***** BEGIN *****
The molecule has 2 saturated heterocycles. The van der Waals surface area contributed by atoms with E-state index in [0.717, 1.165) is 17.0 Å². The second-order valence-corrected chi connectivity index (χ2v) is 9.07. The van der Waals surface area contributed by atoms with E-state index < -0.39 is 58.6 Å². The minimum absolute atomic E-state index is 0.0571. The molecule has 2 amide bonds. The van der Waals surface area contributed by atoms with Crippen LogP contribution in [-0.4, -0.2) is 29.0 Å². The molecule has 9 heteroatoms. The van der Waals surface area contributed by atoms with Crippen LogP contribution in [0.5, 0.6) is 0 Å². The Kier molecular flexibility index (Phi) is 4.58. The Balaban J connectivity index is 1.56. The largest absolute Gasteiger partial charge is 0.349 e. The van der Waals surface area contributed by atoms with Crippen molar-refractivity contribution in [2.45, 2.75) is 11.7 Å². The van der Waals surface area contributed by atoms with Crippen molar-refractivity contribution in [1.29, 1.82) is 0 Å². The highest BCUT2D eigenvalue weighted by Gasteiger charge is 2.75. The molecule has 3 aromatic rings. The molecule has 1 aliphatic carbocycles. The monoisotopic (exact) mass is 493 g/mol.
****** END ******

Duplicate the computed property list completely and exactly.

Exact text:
The molecule has 2 saturated heterocycles. The van der Waals surface area contributed by atoms with E-state index in [0.717, 1.165) is 17.0 Å². The second-order valence-corrected chi connectivity index (χ2v) is 9.07. The van der Waals surface area contributed by atoms with E-state index < -0.39 is 58.6 Å². The minimum absolute atomic E-state index is 0.0571. The molecule has 2 amide bonds. The van der Waals surface area contributed by atoms with Crippen LogP contribution in [-0.4, -0.2) is 29.0 Å². The molecule has 9 heteroatoms. The van der Waals surface area contributed by atoms with Crippen LogP contribution in [0.5, 0.6) is 0 Å². The Kier molecular flexibility index (Phi) is 4.58. The Balaban J connectivity index is 1.56. The largest absolute Gasteiger partial charge is 0.349 e. The van der Waals surface area contributed by atoms with Crippen molar-refractivity contribution in [2.45, 2.75) is 11.7 Å². The van der Waals surface area contributed by atoms with Crippen molar-refractivity contribution in [1.29, 1.82) is 0 Å². The highest BCUT2D eigenvalue weighted by Gasteiger charge is 2.75. The molecule has 3 aromatic rings. The molecule has 1 aliphatic carbocycles. The monoisotopic (exact) mass is 493 g/mol.